ARTIFICIAL INTELLIGENCE CAUSES ITS FIRST DEATH – CAN WE REALLY TRUST A ROBOT TO DO OUR DRIVING FOR US?
On March 18th, 2018, the history of the automated vehicle industry was forever altered, as an automated vehicle caused its first reported fatality in Tempe, Arizona. A 49 year old woman named Elaine Herzberg, was struck and killed, by the vehicle while it was in autonomous mode.
A video released by Tempe Police is bringing up new questions as to why the systems failed to prevent the accident. The Volvo SUV owned and operated by Uber collided with Herzberg who was jaywalking with a bicycle across three lanes of traffic.
It is currently unclear what has gone wrong as there was a driver present in the vehicle and still, it did not prevent a collision. “I think the sensors on the vehicle should have seen the pedestrian well in advance,” says Steven Shladover, a UC Berkeley research engineer who has been studying automated systems for nearly a decade. “If she had been moving erratically, it would have been difficult for the systems to predict where this person was going,” Shaldover continues, “this is one that should have been straightforward.” (source)
Local police are considering how to proceed with the investigation and whether criminal charges will be laid. Arizona is seen as an industry leader and testing ground for autonomous cars. The state government updated laws and regulations from 2015 to include fully autonomous vehicles with an executive order issued by the governor early March 2018. Governor Doug Ducey said “this executive order embraces new technologies by creating an environment that supports autonomous vehicle innovation and maintains a focus on public safety.”
According to the Society of Automotive Engineers (SAE) standards, the Volvo was a level 4 or 5 which means that there is a high to full automation of the car monitoring the driving environment with little to no human response required for the operation of the vehicle. It appears with this incident that the regulatory framework is ahead of the technology and is potentially putting the public at risk, turning people into the guinea pigs for these companies to test their luxurious and expensive new technologies.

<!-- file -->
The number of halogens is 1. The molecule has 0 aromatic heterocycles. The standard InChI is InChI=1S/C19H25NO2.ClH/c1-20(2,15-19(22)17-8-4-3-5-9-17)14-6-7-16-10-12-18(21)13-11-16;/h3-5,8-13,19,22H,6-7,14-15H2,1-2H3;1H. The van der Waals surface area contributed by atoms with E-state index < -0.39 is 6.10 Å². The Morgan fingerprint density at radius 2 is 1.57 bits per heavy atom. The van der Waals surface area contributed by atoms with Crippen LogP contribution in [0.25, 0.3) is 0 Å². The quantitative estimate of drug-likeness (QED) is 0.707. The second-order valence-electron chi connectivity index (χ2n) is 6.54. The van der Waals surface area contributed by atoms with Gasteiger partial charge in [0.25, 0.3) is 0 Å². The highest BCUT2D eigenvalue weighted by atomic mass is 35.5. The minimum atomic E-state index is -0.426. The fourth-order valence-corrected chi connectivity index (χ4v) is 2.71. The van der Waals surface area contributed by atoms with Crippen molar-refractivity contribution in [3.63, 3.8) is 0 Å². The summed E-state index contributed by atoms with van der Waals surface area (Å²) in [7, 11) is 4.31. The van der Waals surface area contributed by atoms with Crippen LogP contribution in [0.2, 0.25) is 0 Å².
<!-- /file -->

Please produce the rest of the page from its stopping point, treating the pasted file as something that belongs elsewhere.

Uber issued a statement: “The video is disturbing and heartbreaking to watch, and our thoughts continue to be with Elaine’s loved ones.”
Uber CEO Dara Khosrowshahi tweeted “Some incredibly sad news out of Arizona. We’re thinking of the victim’s family as we work with local law enforcement to understand what happened.” As a response to the incident, Uber has voluntarily grounded its entire autonomous fleet, suspending operations in San Fransisco, Tempe, Pittsburgh, and Toronto. But is this enough of a response to a critical question: Are self-driving cars currently safe enough to be tested on live streets?
It is too soon to say. In 2016, there were 1.18 fatalities for every 100 million miles that had American human drivers behind the wheel. With a grand total of 3.2 trillion miles driven that year, human driving accounts for the vast majority of vehicles on the road.
In contrast, Uber has driven 2 million miles with autonomous vehicles and Waymo, the industry leader, has reported it has reached 4 million miles with autonomous vehicles. Therefore, the difference in miles driven is statistically too small to compare autonomous driving with human driving. However, at 2 million miles, Uber already has a fatality. This suggests that the safety features of autonomous cars are not as safe as corporations wish they are. The question arises, is it safe to rollout self driving cars in multiple cities? Or should regulations be tighter to ensure public safety?
Challenges still exist in the software side of autonomous driving. A Mckinsey report published in May 2017 says there are three types of challenges:
1) Object analysis, or how the software interprets the multitude of data of objects the car encounters on a journey. For example, is the object stationary or moving? Is it moving towards, away, perpendicular or alongside the vehicle?
2) Decision making systems that can mimic human driving behaviour
3) A fail-safe mechanism that allows the car software to fail without putting its passengers and people around it in danger.
Needless to say, the auto industry is gearing up towards the eventual and perhaps inevitable industry wide emergence of autonomous vehicles in the coming decade. However, lawmakers need to make public safety a priority and ensure proper regulation and extensive valid testing is completed before allowing autonomous vehicles on the streets.
Brian Andrew Gillett